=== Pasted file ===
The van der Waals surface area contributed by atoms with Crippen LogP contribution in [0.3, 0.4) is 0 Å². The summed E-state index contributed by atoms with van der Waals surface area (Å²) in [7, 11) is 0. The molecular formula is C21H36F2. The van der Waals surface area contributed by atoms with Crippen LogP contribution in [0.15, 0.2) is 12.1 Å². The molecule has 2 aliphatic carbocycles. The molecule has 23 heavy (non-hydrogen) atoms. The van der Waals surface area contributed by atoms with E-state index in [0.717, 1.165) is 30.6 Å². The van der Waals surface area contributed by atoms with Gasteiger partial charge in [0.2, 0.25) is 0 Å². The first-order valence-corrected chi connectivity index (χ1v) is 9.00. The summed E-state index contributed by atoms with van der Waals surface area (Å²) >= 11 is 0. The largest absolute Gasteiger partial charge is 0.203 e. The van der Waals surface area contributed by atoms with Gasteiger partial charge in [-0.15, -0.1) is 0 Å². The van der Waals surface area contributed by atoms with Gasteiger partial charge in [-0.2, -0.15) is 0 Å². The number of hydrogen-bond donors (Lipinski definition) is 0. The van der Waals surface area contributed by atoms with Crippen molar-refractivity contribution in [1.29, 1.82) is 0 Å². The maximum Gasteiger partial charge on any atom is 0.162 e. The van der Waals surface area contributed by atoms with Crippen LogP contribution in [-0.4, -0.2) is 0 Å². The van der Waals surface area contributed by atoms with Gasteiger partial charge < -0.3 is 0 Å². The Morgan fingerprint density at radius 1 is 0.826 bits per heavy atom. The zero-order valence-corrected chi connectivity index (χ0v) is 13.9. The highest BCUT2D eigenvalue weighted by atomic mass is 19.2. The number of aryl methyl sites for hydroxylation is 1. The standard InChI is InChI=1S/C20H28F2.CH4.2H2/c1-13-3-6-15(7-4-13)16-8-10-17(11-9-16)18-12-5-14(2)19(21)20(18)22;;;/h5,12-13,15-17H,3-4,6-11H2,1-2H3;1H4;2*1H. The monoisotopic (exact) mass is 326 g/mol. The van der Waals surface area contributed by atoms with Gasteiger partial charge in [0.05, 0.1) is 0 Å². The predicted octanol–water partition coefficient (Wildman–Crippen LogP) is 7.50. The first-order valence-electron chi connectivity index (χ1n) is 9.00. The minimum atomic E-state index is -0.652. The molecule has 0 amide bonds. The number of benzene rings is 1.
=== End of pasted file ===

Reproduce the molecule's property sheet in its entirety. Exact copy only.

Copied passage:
The van der Waals surface area contributed by atoms with Crippen LogP contribution in [0.3, 0.4) is 0 Å². The summed E-state index contributed by atoms with van der Waals surface area (Å²) in [7, 11) is 0. The molecular formula is C21H36F2. The van der Waals surface area contributed by atoms with Crippen LogP contribution in [0.15, 0.2) is 12.1 Å². The molecule has 2 aliphatic carbocycles. The molecule has 23 heavy (non-hydrogen) atoms. The van der Waals surface area contributed by atoms with E-state index in [0.717, 1.165) is 30.6 Å². The van der Waals surface area contributed by atoms with Gasteiger partial charge in [0.2, 0.25) is 0 Å². The first-order valence-corrected chi connectivity index (χ1v) is 9.00. The summed E-state index contributed by atoms with van der Waals surface area (Å²) >= 11 is 0. The largest absolute Gasteiger partial charge is 0.203 e. The van der Waals surface area contributed by atoms with Gasteiger partial charge in [-0.15, -0.1) is 0 Å². The van der Waals surface area contributed by atoms with Gasteiger partial charge in [-0.2, -0.15) is 0 Å². The number of hydrogen-bond donors (Lipinski definition) is 0. The van der Waals surface area contributed by atoms with Crippen molar-refractivity contribution in [1.29, 1.82) is 0 Å². The maximum Gasteiger partial charge on any atom is 0.162 e. The van der Waals surface area contributed by atoms with Crippen LogP contribution in [-0.4, -0.2) is 0 Å². The van der Waals surface area contributed by atoms with Gasteiger partial charge < -0.3 is 0 Å². The Morgan fingerprint density at radius 1 is 0.826 bits per heavy atom. The zero-order valence-corrected chi connectivity index (χ0v) is 13.9. The highest BCUT2D eigenvalue weighted by atomic mass is 19.2. The number of aryl methyl sites for hydroxylation is 1. The standard InChI is InChI=1S/C20H28F2.CH4.2H2/c1-13-3-6-15(7-4-13)16-8-10-17(11-9-16)18-12-5-14(2)19(21)20(18)22;;;/h5,12-13,15-17H,3-4,6-11H2,1-2H3;1H4;2*1H. The monoisotopic (exact) mass is 326 g/mol. The van der Waals surface area contributed by atoms with Gasteiger partial charge in [0.05, 0.1) is 0 Å². The predicted octanol–water partition coefficient (Wildman–Crippen LogP) is 7.50. The first-order valence-electron chi connectivity index (χ1n) is 9.00. The minimum atomic E-state index is -0.652. The molecule has 0 amide bonds. The number of benzene rings is 1.